In a performed reading of a new play
Based on the life and writing of P.G. WODEHOUSE
JEROME KERN, GEORGE GERSHWIN, COLE PORTER, IVOR NOVELLO.
And lyrics by
by P G WODEHOUSE
Our play takes place in Pelham Grenville Wodehouse’s spacious home in New York State in the late 1950s.
At an age when most chaps have long retired from the fray, Plum, as he’s known to family and friends, is up early and at his typewriter beetling away at the latest adventures of Bertie Wooster. Or trying to, because life has an inconvenient habit of intruding. Amongst those making demands are a young would-be biographer who won’t take no for an answer, Plum’s beloved wife who wants her coffee and toast for breakfast, and the pekingese, Squeaky and Wonder, who want walkies.
Plum juggles all these while he struggles to finish his 1000 words a day and also chats to his adored daughter Snorkles, and to us. He shares intriguing tit-bits, such as how Jeeves first entered his life, how he became addicted to American soap operas, and why he made the momentous decision to ignore real life in his novels and write books that were “like musical comedies without music”.
He sings us the occasional song as well – show tunes by Broadway legends, the lyrics all written by Plum when he too was top of the Broadway tree.
And he entertains us with much-loved characters such as Bertie Wooster and Jeeves; Lord Emsworth and his pig the legendary prize-winning Empress of Blandings; and Gussie Fink-Nottle and the squashily romantic Madeline Bassett, who believes that every time a fairy blows its wee nose a baby is born and who terrifies the life out of Bertie....
All in all Plum puts on a spiffing show, dedicated as ever to avoiding any hint of seriousness. But persistent probing from his infuriating young biographer reveals an at times darker story beneath the fun.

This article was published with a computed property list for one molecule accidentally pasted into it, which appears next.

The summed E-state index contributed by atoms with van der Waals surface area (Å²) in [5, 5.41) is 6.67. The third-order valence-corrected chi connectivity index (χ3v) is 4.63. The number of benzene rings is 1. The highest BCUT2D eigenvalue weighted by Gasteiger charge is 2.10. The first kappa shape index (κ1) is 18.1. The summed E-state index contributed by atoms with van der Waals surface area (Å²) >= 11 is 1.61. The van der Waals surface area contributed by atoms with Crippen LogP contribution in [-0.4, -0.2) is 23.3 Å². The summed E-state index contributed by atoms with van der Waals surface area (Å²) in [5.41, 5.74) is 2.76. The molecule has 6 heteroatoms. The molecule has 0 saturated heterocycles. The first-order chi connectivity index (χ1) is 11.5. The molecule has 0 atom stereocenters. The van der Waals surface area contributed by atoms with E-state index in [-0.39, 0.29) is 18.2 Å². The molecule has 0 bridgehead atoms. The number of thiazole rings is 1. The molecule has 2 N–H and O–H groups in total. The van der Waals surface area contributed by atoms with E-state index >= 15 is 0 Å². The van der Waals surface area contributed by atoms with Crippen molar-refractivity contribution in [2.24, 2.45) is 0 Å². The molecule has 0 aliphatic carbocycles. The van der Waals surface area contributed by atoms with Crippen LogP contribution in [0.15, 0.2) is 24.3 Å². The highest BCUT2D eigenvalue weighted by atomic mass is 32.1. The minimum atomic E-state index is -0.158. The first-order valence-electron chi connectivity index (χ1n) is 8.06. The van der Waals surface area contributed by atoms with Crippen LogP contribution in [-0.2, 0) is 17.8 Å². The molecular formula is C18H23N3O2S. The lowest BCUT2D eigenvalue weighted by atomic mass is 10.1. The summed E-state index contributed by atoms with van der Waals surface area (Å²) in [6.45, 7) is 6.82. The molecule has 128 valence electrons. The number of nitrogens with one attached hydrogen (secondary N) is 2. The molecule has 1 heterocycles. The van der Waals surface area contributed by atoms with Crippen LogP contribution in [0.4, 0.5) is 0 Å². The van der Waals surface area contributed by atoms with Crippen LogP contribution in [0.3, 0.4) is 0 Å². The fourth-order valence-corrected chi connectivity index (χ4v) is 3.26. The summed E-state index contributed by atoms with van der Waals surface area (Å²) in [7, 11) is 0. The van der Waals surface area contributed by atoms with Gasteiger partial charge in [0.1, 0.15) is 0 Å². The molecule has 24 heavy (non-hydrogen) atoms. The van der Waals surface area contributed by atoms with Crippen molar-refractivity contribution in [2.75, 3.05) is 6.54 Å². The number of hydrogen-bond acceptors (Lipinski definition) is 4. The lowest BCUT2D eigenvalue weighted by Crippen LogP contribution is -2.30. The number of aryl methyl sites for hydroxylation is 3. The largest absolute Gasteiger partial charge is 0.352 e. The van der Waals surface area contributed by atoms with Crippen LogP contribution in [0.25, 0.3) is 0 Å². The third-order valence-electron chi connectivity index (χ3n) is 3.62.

William Humble has written a number of highly-acclaimed films for BBC TV, including the Emmy-award winning On Giant's Shoulders, with Judi Dench. Also the BAFTA-nominated Hancock, with Alfred Molina, and Virtuoso, about the concert pianist John Ogdon, again with Alfred Molina, and Alison Steadman. He also wrote Ex, with Griff Rhys Jones and Geraldine James, and the comedy Royal Celebration, with Leslie Phillips, Minnie Driver and Rupert Graves. Other BBC TV films include Poppyland and Talk To Me, both starring Alan Howard, and Rules of Justice with June Brown.
His most recent shows for ITV are Too Good To Be True, a two-part psychological thriller with Niamh Cusack and Peter Davison. And the film Whatever Love Means,with Laurence Fox, Olivia Poulet and Richard Johnson.
For ITV he also dramatised Every Woman Knows A Secret from the novel by Rosie Thomas, and wrote the six part series An Unsuitable Job For A Woman - the first half based on a novel by P.D.James, the second an original story - with Helen Baxendale and Annette Crosbie. He dramatised anothert P.D.James novel, The Black Tower, as a six part series with Roy Marsden and Pauline Collins, and Mary Wesley's The Vacillations of Poppy Carew, with Tara Fitzgerald and Joseph Fiennes.
He has also written for Churchill - the Wilderness Years, Poirot, Flambards, Maigret with Michael Gambon, All Creatures Great and Small and Juliet Bravo.
His stage plays include: What A Performance, with David Suchet as comedian Sid Field, on tour and at the Queens Theatre Shaftesbury Avenue. Facades, with Frances de la Tour as Edith Sitwell and directed by Simon Callow, at the Lyric Hammersmith. Fly Away Home, with Hywel Bennett, Diana Quick and Roger Lloyd-Pack at the Lyric Hammersmith. Talk To Me with Alan Dobie and Robert Daws at the New End Theatre Hampstead. And Virtuoso, with Oliver Ford Davies, at the Wolsey Theatre Ipswich.
He has written several radio plays and two comic novels: A Tale of Arthur (1967, when a mere stripling) and The Diary of a Has-been (2016, when sadly no longer a stripling).